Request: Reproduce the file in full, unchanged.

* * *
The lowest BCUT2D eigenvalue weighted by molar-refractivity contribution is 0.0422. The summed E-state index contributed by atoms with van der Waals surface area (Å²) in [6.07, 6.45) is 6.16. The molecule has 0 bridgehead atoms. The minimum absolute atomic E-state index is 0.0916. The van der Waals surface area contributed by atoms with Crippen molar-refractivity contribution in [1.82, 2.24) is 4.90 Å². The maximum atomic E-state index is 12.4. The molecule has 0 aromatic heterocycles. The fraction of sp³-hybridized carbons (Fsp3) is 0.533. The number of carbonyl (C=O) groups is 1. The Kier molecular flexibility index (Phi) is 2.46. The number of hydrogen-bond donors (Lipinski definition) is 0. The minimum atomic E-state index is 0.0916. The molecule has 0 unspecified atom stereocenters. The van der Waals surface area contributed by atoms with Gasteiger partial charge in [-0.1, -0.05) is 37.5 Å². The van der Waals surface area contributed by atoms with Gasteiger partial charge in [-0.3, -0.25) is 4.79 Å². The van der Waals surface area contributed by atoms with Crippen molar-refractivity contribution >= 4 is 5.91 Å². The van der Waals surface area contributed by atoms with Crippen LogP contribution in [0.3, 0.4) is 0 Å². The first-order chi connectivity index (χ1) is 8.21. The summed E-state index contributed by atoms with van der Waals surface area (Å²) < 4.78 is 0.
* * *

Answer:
The lowest BCUT2D eigenvalue weighted by molar-refractivity contribution is 0.0422. The summed E-state index contributed by atoms with van der Waals surface area (Å²) in [6.07, 6.45) is 6.16. The molecule has 0 bridgehead atoms. The minimum absolute atomic E-state index is 0.0916. The van der Waals surface area contributed by atoms with Crippen molar-refractivity contribution in [1.82, 2.24) is 4.90 Å². The maximum atomic E-state index is 12.4. The molecule has 0 aromatic heterocycles. The fraction of sp³-hybridized carbons (Fsp3) is 0.533. The number of carbonyl (C=O) groups is 1. The Kier molecular flexibility index (Phi) is 2.46. The number of hydrogen-bond donors (Lipinski definition) is 0. The minimum atomic E-state index is 0.0916. The molecule has 0 unspecified atom stereocenters. The van der Waals surface area contributed by atoms with Gasteiger partial charge in [-0.1, -0.05) is 37.5 Å². The van der Waals surface area contributed by atoms with Gasteiger partial charge in [-0.3, -0.25) is 4.79 Å². The van der Waals surface area contributed by atoms with Crippen molar-refractivity contribution >= 4 is 5.91 Å². The van der Waals surface area contributed by atoms with Crippen LogP contribution in [0.3, 0.4) is 0 Å². The first-order chi connectivity index (χ1) is 8.21. The summed E-state index contributed by atoms with van der Waals surface area (Å²) < 4.78 is 0.